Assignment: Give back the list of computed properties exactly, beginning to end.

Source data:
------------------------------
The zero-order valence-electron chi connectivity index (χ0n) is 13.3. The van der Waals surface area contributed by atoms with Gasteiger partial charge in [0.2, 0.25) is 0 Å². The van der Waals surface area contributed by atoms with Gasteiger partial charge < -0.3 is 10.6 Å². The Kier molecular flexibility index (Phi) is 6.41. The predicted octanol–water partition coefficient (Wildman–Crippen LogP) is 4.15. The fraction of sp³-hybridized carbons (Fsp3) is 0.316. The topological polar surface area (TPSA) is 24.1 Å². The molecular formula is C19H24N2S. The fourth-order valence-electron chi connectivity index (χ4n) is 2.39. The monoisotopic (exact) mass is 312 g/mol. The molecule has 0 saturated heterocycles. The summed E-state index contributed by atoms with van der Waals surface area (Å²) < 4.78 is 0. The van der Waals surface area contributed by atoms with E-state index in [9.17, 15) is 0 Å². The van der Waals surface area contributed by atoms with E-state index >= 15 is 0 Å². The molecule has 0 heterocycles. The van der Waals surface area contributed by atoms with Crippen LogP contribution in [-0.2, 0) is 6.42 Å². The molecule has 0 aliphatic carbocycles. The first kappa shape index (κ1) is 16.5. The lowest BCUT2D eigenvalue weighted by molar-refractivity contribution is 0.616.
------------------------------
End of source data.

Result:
The zero-order valence-electron chi connectivity index (χ0n) is 13.3. The van der Waals surface area contributed by atoms with Gasteiger partial charge in [0.2, 0.25) is 0 Å². The van der Waals surface area contributed by atoms with Gasteiger partial charge < -0.3 is 10.6 Å². The Kier molecular flexibility index (Phi) is 6.41. The predicted octanol–water partition coefficient (Wildman–Crippen LogP) is 4.15. The fraction of sp³-hybridized carbons (Fsp3) is 0.316. The topological polar surface area (TPSA) is 24.1 Å². The molecular formula is C19H24N2S. The fourth-order valence-electron chi connectivity index (χ4n) is 2.39. The monoisotopic (exact) mass is 312 g/mol. The molecule has 0 saturated heterocycles. The summed E-state index contributed by atoms with van der Waals surface area (Å²) < 4.78 is 0. The van der Waals surface area contributed by atoms with E-state index in [9.17, 15) is 0 Å². The van der Waals surface area contributed by atoms with E-state index >= 15 is 0 Å². The molecule has 0 heterocycles. The van der Waals surface area contributed by atoms with Crippen LogP contribution in [-0.2, 0) is 6.42 Å². The molecule has 0 aliphatic carbocycles. The first kappa shape index (κ1) is 16.5. The lowest BCUT2D eigenvalue weighted by molar-refractivity contribution is 0.616.